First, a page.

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Big Bend Seagrasses Aquatic Preserve - Water Quality Quick Topics

Water quality monitoring plays a major role in the BBSAP's understanding of natural and human impacts on coastal waters. Researchers use water quality data to document short and long term changes within the water column in an effort to quantify the spatial and temporal variability and trends. These are applied both seasonally and as a function of tidal forcing, of the selected abiotic parameters (e.g. establish baseline data) within BBSAP. Water quality affects humans and other parts of the environment; accordingly, it is essential to develop a proficient water quality monitoring program to recognize and prevent potential negative impacts to BBSAP.

A healthy water body contains a balanced amount of nutrients and normal fluctuations in salinity and temperature. It also has plenty of oxygen, which is a basic requirement for nearly all aquatic biota, and little suspended sediment, so that living aquatic resources can breathe or receive enough sunlight to grow. Nutrients, like nitrogen and phosphorus, occur naturally in water, soil and air. Just as nutrient fertilizers are used to promote plant growth on lawns and farm fields, nutrients in the water encourage the growth of aquatic plants and algae. Although nutrients are essential to all plant life within BBSAP, an excess of these nutrients can be harmful. This is called nutrient pollution. The two general sources of adverse impacts on water quality are point and nonpoint source pollution. Point source pollution can be traced to a single identifiable source, such as a discharge pipe. Nonpoint source pollution comes from diffuse sources such as stormwater runoff that collects sediment, nutrients, bacteria, pesticides, fertilizers, animal or human waste, heavy metals, oil and grease. When these nutrient sources are not controlled, excess nutrients find their way into the groundwater, creeks, rivers, and eventually the Gulf of Mexico. Stormwater runoff is considered the primary water quality threat in most of the BBSAP watershed. It causes habitat degradation, fish kills and closure of shellfish beds and swimming areas.

BBSAP's current water quality monitoring project utilizes several methods to examine water column characteristics. Basic water quality parameters are monitored, and this data provides information to assess the condition of biological assemblages. To properly assess water quality conditions, long-term data sets are used to develop baseline data. While routine water quality monitoring detects effects of nutrient enrichment, it is not designed to detect trace levels of toxicants or contaminants. Biological assessments, coupled with habitat assessment, such as physical and chemical measurements, will aid in identifying probable causes of impairment not detected by physical and chemical water quality analyses alone, such as nonpoint source pollution and contamination, erosion, or poor land use practices. Current water quality trends throughout BBSAP indicate a slight increase in total nitrogen and phosphorous (supporting data is available upon request to BBSAP). Continued long-term water quality monitoring is therefore necessary and essential to protect the valuable natural resources in BBSAP.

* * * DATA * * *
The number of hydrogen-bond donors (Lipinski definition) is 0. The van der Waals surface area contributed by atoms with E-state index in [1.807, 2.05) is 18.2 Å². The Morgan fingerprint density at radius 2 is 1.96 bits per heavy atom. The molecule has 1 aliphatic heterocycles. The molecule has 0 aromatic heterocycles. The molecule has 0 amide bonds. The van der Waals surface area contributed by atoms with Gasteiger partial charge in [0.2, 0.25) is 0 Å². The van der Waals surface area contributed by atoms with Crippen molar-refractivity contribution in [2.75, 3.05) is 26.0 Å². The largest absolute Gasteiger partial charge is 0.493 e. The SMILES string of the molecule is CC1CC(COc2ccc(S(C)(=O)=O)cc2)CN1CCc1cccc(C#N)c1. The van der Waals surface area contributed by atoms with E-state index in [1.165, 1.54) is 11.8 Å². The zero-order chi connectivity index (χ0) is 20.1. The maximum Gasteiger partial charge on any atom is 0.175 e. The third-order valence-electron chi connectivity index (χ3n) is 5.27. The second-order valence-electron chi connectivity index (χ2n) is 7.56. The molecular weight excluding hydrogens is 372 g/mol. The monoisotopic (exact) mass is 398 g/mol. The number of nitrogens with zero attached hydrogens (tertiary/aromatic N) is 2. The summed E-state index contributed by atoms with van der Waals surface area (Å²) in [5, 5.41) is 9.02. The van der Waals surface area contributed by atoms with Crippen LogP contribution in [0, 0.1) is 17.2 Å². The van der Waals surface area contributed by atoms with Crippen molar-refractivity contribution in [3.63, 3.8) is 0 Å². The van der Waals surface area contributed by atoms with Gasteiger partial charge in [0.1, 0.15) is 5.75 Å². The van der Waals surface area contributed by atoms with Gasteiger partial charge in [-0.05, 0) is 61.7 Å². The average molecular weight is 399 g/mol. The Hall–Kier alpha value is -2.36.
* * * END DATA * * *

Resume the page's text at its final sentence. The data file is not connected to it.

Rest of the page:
Person taking water quality data

Water quality instruments must be maintained regularly by staff.

BBSAP has two primary goals for protecting water quality.

Further develop and improve the strategic, long-term water quality monitoring program within BBSAP that will assist with identifying and addressing issues pertaining to the natural resources.

BBSAP staff work to analyze and interpret the status and trends of BBSAP’s water quality throughout the Big Bend to identify potential impacts to natural resources and provide quality scientific data and recommendations to address such issues. This is achieved through the use of dataloggers at priority locations which will collect continuous measurements, partnering with the University of Florida to collect water quality samples at specific sites. BBSAP is seeking additional dataloggers to expand the water quality monitoring efforts within BBSAP.

BBSAP is also working to identify specific and emerging water quality issues related to nutrients, pollution, and environmental, contaminants, and with coordination from other agencies, develop a response strategy to these issues.

Finally, BBSAP seeks to ensure the sustainability of scallop, fish, salt marsh, seagrass habitat, and other concerned species through the development of a tiered approach to water quality monitoring that integrates biological assessments and multiple tools to define a core set of baseline indicators to possibly explain causes and/or sources of any impairment within BBSAP.

Provide timely and accurate water quality data and information to the public and other entities/agencies.

BBSAP is working to make its water quality data available on Water-CAT, an online water resource monitoring catalog. Staff are also using a variety of methods to inform the public regarding water quality conditions, the importance of water quality, and how to improve it, such as educational signage, participating in public lectures or forums, and creating opportunities for the public to volunteer in water quality monitoring projects.

 

 

Last updated: November 24, 2015

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